Presentation and discussion from a range of colleagues involved in recent and ongoing QAA audits, including Institutional Audit (Anglia Ruskin, Bradford and others), IQER (Hull and others), overseas audit (Warwick and others), Collaborative Provision Audit (Kingston and others).
Points to note
- Briefing Papers can be tricky - our Audit B.Paper may well require lots of cross-referring; and yes, others would advise getting external critical friends/readers
- Documentation - some HEIs have used their e-learning portal (eg WebCT/Blackboard) as document storage and supply solution
- There will be lots of reading time for the audit team during both Briefing and Audit visits. We need to make their lives as easy as possible - the more we can provide relevant information easily, the less they'll have to go looking for it.
- Potential meetees might include: new staff, personal tutors, Exam Board chairs, Finance Director, students (poss incl collab course student), no students, Careers, pastoral and library support services. Yes, you read that right: in one recent Institutional Audit the audit team did not meet any students during the Audit visit.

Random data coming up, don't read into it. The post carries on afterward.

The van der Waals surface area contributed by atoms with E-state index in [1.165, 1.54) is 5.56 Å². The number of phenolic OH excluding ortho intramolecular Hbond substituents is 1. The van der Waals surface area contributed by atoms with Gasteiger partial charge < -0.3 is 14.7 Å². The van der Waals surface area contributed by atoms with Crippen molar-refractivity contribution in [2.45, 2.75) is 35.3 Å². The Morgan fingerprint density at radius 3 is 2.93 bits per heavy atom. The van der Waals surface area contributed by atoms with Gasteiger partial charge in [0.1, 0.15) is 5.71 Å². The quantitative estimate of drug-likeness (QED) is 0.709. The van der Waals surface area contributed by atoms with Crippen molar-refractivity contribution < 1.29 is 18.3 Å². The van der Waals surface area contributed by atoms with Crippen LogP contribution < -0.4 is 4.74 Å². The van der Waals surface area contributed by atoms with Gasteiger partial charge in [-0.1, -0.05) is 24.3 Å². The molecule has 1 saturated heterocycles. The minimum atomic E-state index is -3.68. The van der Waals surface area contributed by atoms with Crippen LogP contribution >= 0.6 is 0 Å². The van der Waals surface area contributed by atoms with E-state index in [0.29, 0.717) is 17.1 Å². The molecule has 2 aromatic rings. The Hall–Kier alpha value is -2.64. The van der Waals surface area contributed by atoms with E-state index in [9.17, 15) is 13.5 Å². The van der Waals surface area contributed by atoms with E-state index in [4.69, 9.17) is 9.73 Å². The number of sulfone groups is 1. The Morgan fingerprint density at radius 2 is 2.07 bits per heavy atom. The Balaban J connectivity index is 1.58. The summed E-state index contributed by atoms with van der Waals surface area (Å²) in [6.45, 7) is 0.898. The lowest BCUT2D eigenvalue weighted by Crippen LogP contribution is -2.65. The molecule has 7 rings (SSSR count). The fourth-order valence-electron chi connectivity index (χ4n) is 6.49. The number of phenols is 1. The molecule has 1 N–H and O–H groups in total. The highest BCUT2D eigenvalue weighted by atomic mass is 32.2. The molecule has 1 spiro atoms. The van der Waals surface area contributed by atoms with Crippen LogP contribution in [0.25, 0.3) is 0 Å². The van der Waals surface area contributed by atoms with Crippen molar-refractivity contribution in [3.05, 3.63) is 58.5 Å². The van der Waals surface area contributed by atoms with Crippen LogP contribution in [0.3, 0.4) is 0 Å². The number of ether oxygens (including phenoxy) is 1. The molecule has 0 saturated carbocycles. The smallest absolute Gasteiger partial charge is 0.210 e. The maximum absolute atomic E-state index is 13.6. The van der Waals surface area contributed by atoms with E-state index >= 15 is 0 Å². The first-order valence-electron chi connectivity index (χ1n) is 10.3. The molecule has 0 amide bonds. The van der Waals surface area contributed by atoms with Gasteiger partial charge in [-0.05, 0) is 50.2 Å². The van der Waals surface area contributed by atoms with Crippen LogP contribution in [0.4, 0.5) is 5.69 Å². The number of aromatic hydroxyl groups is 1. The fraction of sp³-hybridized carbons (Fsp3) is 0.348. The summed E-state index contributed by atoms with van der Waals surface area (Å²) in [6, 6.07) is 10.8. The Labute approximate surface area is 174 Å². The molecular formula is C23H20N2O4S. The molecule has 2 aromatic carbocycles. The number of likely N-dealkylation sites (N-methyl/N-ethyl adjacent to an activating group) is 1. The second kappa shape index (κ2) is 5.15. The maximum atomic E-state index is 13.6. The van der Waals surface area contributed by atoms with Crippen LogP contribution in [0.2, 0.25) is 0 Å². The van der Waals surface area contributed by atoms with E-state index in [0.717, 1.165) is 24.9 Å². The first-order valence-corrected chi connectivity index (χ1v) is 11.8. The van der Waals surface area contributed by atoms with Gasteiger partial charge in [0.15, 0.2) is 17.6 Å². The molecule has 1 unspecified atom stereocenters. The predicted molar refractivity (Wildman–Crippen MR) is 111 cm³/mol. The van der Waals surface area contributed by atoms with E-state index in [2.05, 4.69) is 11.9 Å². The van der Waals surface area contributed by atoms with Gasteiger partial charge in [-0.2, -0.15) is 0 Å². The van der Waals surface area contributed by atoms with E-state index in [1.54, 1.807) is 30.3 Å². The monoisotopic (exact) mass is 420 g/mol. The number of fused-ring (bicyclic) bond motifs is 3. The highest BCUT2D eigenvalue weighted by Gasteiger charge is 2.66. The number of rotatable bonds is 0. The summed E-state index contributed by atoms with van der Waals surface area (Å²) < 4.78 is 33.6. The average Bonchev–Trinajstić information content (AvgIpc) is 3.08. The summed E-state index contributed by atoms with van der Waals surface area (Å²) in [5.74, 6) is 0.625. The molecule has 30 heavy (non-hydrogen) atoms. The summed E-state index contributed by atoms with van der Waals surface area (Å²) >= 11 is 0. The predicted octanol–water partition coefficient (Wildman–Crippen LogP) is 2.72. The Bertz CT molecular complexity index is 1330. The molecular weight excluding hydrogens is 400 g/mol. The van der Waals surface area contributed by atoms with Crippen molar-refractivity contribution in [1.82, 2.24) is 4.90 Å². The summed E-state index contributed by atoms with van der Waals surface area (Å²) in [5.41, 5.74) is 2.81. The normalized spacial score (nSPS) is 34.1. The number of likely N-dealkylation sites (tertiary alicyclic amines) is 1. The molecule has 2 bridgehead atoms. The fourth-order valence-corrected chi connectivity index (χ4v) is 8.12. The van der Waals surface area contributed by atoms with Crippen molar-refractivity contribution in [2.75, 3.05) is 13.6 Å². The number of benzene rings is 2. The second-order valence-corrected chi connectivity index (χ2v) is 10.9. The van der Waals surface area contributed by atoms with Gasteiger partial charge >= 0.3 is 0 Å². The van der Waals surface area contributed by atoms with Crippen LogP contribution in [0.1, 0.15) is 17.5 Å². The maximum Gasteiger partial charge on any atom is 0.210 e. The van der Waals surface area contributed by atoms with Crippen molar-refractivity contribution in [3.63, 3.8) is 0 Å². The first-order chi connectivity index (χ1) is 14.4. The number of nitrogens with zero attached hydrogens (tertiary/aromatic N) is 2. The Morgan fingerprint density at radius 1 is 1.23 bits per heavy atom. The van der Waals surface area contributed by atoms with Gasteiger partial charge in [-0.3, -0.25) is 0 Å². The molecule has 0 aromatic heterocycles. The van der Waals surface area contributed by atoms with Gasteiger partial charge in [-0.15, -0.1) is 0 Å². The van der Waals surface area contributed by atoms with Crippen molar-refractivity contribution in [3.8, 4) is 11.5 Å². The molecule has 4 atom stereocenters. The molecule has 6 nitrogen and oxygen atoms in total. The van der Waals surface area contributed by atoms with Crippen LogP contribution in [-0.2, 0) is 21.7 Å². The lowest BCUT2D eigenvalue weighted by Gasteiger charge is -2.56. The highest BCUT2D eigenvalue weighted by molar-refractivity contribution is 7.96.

- Preparing the meetees: it might be worth thinking about mock audit meetings (open to other meetees, incl. VC!), although opinion was divided; it would be good to get the teams of 8 together in advance (they may never have met before); identify a question wrangler (to direct the question to the person on the team best placed to answer), and a sweeper (to clear up any confusion before moving on).
- Period between Briefing visit and Audit visit will be very hectic - arranging audit trails, lining up and briefing meetees, providing extra documentation to QAA
- Sampling trails: some room for negotiation with QAA, but not a lot of room for manoeuvre - they don't want to do anything that's been Ofsted-ed, GMC-ed, GDC-ed; normally avoid anything that was the subject of a DAT last time around; would like to cover collaborative provision and PGR in audit trails if possible, and would like to base things on recent (ish) periodic review processes. This probably narrows the choice considerably!
- For some, the PGR section of Audit felt more QA/old-fashioned audit: less emphasis on enhancement, more on compliance
- QAA Information Unit stuff has tended to be bland background information of relatively little interest to Audit teams
- Audit teams appear to be paying scant attention to the European HE Standards and Guidelines. One said the Audit team appeared to be looking for "a glimmer of recognition in the eyes of the staff" - but no more than that.